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Parents: Talking To The Teacher Part 2, Reach Out Before You Need To

Hello Parents,

This is part 2 in a 3 part series about effectively communicating with your child’s teacher. We’re not talking about those dreaded parent-teacher conferences with a half-dozen people in the conference room gravely discussing Johnny’s lack of organization. We’ll get to that later. Instead, here’s a simple email you can send to the people we found in¬†Part 1:¬†Gathering Information.

Previously we explored how to make a great contact list for getting a hold of anyone and everyone you need at your child’s school. So, now it’s time to lay the groundwork for your communication. Hint: Do this now so the teacher knows to expect your emails.

Cut, paste, edit, and email the following to the teacher:

Dear Ms. Jackson,

It was a pleasure to meet you at open house (or, I’m sorry I missed you at open house, conference night, etc.) I have a few questions I’d like to ask so that we can both work our hardest to make my daughter Elizabeth wildly successful in your class.

First, do you prefer to be contacted by phone or email? And how often do you respond to phone calls and emails?

Next, your welcome letter says that homework will be posted on GradePro (or wherever). Is this updated daily or weekly? How often does/will Elizabeth have homework?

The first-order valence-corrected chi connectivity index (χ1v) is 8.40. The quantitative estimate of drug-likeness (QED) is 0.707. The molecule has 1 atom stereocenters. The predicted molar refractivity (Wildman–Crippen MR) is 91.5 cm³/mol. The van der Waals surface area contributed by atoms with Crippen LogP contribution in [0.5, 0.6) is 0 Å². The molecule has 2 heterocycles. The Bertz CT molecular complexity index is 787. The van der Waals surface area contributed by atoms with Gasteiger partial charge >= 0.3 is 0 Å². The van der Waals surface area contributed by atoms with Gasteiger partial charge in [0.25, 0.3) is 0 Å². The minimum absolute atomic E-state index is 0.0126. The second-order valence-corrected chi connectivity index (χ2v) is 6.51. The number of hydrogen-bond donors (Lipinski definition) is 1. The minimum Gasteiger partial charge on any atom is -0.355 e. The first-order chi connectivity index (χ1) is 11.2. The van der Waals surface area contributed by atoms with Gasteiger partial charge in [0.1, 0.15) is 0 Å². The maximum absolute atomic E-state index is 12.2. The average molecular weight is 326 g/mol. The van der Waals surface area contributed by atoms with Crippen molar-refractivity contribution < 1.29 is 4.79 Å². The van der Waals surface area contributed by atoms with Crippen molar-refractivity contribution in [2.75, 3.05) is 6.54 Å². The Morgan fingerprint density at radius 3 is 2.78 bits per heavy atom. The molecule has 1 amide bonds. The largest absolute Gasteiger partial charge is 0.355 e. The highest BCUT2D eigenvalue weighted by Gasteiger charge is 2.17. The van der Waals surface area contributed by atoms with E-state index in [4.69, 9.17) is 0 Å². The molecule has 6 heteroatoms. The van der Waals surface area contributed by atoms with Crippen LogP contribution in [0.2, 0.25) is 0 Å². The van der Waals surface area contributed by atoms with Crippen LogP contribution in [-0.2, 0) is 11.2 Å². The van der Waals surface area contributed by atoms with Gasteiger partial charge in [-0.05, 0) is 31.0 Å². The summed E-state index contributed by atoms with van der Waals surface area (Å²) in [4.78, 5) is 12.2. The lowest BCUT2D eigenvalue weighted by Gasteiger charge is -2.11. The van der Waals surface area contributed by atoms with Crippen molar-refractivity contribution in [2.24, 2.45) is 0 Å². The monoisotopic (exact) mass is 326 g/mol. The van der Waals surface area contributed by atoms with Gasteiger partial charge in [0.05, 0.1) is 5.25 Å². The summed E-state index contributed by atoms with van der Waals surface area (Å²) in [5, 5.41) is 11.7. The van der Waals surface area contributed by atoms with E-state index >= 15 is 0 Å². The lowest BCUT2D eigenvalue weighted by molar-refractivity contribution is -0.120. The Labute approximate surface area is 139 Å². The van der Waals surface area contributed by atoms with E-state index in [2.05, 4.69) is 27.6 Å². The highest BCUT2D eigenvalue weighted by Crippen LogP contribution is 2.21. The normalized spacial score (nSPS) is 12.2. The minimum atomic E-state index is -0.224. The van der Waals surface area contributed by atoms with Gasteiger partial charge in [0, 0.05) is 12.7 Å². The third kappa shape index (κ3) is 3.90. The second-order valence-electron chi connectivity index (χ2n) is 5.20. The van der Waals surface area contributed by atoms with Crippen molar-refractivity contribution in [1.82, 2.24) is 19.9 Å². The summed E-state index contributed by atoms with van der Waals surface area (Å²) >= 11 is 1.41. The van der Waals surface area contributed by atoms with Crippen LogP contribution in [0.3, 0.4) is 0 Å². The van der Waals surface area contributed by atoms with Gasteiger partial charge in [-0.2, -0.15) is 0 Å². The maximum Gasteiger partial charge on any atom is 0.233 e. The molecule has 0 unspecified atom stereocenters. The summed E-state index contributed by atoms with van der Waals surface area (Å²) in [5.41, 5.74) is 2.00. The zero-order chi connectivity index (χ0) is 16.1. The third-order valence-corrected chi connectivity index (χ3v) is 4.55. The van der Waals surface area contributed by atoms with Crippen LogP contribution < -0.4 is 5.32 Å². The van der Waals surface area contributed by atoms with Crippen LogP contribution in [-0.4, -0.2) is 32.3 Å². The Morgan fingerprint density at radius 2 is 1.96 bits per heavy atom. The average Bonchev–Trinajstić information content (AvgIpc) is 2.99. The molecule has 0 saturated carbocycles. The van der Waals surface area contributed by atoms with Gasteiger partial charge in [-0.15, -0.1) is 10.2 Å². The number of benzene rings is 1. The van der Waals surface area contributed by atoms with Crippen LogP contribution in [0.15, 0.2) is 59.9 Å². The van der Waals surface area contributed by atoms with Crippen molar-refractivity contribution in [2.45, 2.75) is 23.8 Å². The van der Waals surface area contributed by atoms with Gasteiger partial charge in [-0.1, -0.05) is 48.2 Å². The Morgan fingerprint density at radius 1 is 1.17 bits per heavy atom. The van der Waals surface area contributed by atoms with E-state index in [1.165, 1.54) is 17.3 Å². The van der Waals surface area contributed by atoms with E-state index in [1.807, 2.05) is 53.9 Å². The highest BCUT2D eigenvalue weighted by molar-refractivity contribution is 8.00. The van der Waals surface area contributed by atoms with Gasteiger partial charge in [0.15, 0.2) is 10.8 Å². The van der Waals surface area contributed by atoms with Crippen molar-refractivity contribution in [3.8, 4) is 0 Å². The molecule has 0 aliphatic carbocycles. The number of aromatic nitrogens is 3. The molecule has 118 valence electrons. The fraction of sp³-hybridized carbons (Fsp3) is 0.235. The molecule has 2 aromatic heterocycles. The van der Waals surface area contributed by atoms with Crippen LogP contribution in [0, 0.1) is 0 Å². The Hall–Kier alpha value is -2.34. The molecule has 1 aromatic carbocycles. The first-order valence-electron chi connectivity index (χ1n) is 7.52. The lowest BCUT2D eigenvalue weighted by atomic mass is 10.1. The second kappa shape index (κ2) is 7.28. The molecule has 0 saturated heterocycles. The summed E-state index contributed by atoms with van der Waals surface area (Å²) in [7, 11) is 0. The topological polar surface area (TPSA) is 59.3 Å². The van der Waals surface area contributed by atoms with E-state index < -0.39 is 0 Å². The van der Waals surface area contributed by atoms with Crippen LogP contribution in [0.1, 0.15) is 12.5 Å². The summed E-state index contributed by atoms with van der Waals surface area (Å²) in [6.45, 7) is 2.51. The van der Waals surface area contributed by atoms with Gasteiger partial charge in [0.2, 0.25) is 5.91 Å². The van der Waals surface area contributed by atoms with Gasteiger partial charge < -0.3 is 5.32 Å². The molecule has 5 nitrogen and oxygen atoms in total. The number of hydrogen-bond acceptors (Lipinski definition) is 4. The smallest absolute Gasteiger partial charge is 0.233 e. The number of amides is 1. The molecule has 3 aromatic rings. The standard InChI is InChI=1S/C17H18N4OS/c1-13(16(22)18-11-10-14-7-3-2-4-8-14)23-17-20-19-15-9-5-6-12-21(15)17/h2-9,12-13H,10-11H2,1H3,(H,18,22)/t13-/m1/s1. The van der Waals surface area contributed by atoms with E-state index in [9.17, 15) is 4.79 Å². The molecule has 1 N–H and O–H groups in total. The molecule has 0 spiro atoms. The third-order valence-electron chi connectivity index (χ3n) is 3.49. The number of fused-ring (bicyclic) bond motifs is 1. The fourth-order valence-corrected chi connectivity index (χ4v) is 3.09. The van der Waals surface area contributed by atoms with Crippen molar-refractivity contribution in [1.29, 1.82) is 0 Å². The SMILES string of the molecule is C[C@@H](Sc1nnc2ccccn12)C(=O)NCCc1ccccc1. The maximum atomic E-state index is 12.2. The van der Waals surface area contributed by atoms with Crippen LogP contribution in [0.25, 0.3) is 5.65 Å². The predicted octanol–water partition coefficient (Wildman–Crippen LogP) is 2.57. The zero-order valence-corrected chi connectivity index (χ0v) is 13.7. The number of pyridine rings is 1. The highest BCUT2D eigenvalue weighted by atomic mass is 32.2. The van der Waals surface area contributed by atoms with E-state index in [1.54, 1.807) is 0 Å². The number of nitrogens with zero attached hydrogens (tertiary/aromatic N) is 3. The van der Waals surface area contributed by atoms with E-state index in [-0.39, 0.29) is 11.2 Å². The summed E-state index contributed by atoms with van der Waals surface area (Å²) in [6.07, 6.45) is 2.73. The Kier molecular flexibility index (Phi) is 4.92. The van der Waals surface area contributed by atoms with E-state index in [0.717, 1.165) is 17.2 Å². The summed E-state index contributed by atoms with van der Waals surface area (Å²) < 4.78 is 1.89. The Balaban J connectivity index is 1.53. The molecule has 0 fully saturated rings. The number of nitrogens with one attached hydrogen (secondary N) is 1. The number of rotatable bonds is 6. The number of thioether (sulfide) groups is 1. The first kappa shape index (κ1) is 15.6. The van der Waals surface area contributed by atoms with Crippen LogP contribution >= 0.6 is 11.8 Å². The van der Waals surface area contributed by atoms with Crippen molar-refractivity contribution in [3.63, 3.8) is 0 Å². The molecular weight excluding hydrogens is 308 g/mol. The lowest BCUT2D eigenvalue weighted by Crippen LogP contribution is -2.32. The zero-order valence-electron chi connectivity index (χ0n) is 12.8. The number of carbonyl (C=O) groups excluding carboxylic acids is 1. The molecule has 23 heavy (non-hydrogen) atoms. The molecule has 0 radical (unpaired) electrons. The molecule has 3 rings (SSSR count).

Lastly, I’ve been looking at the school website, and I found the principal, vice principals, and Elizabeth’s team leader, but I couldn’t find the head of the math department. Please provide their name, extension, and email address so that I can add it to my contact list.

Thank you in advance for your assistance. I’ll likely wish to meet with you after Elizabeth’s 1st big test to discuss any successes and challenges she may face.


-Tom Myers

What you’ve done here is set the stage for your future interactions with this teacher. Hopefully they will be gracious, responsive, communicative, and will make your child’s year a complete success. You’ve let that teacher know that:

a) You know who they work for
b) You know how to get a hold of their many bosses
c) You expect timely responses
d) You will be in the way if your child is not successful

These simple steps (finding contact info and sending an email) will make your child stand out to the teacher early in the year. I promise this goes a long way to make that teacher notice your child more often.

That’s it for now! Next time we’ll look at the best approaches for parent conferences and in-person meetings.

Good luck,


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